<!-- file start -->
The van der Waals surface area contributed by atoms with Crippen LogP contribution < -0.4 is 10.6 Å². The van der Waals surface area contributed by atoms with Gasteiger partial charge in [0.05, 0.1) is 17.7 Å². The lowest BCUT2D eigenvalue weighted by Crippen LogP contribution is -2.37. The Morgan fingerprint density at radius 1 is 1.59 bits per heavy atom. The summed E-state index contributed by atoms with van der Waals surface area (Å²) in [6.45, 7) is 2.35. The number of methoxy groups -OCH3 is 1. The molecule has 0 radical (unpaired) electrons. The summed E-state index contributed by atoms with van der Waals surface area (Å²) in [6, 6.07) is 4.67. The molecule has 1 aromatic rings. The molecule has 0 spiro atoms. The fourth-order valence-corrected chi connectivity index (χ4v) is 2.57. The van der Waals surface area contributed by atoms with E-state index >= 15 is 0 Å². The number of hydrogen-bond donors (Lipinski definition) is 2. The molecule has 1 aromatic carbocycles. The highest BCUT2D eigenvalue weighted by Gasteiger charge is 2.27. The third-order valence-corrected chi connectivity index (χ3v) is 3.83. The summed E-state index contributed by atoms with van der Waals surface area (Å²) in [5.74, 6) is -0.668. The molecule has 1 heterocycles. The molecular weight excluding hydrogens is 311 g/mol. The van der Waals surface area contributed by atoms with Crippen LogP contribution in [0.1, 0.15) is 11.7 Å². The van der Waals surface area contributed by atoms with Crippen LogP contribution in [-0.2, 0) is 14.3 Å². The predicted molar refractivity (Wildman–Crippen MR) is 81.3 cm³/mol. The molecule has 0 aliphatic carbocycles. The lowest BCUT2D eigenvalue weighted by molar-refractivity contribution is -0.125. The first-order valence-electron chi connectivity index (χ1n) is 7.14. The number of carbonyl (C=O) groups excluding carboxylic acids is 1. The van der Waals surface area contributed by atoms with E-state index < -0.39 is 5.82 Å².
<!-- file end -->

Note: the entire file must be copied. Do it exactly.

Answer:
The van der Waals surface area contributed by atoms with Crippen LogP contribution < -0.4 is 10.6 Å². The van der Waals surface area contributed by atoms with Gasteiger partial charge in [0.05, 0.1) is 17.7 Å². The lowest BCUT2D eigenvalue weighted by Crippen LogP contribution is -2.37. The Morgan fingerprint density at radius 1 is 1.59 bits per heavy atom. The summed E-state index contributed by atoms with van der Waals surface area (Å²) in [6.45, 7) is 2.35. The number of methoxy groups -OCH3 is 1. The molecule has 0 radical (unpaired) electrons. The summed E-state index contributed by atoms with van der Waals surface area (Å²) in [6, 6.07) is 4.67. The molecule has 1 aromatic rings. The molecule has 0 spiro atoms. The fourth-order valence-corrected chi connectivity index (χ4v) is 2.57. The van der Waals surface area contributed by atoms with E-state index >= 15 is 0 Å². The number of hydrogen-bond donors (Lipinski definition) is 2. The molecule has 1 aromatic carbocycles. The highest BCUT2D eigenvalue weighted by Gasteiger charge is 2.27. The third-order valence-corrected chi connectivity index (χ3v) is 3.83. The summed E-state index contributed by atoms with van der Waals surface area (Å²) in [5.74, 6) is -0.668. The molecule has 1 heterocycles. The molecular weight excluding hydrogens is 311 g/mol. The van der Waals surface area contributed by atoms with Crippen LogP contribution in [0.1, 0.15) is 11.7 Å². The van der Waals surface area contributed by atoms with Crippen LogP contribution in [-0.2, 0) is 14.3 Å². The predicted molar refractivity (Wildman–Crippen MR) is 81.3 cm³/mol. The molecule has 0 aliphatic carbocycles. The lowest BCUT2D eigenvalue weighted by molar-refractivity contribution is -0.125. The first-order valence-electron chi connectivity index (χ1n) is 7.14. The number of carbonyl (C=O) groups excluding carboxylic acids is 1. The van der Waals surface area contributed by atoms with E-state index < -0.39 is 5.82 Å².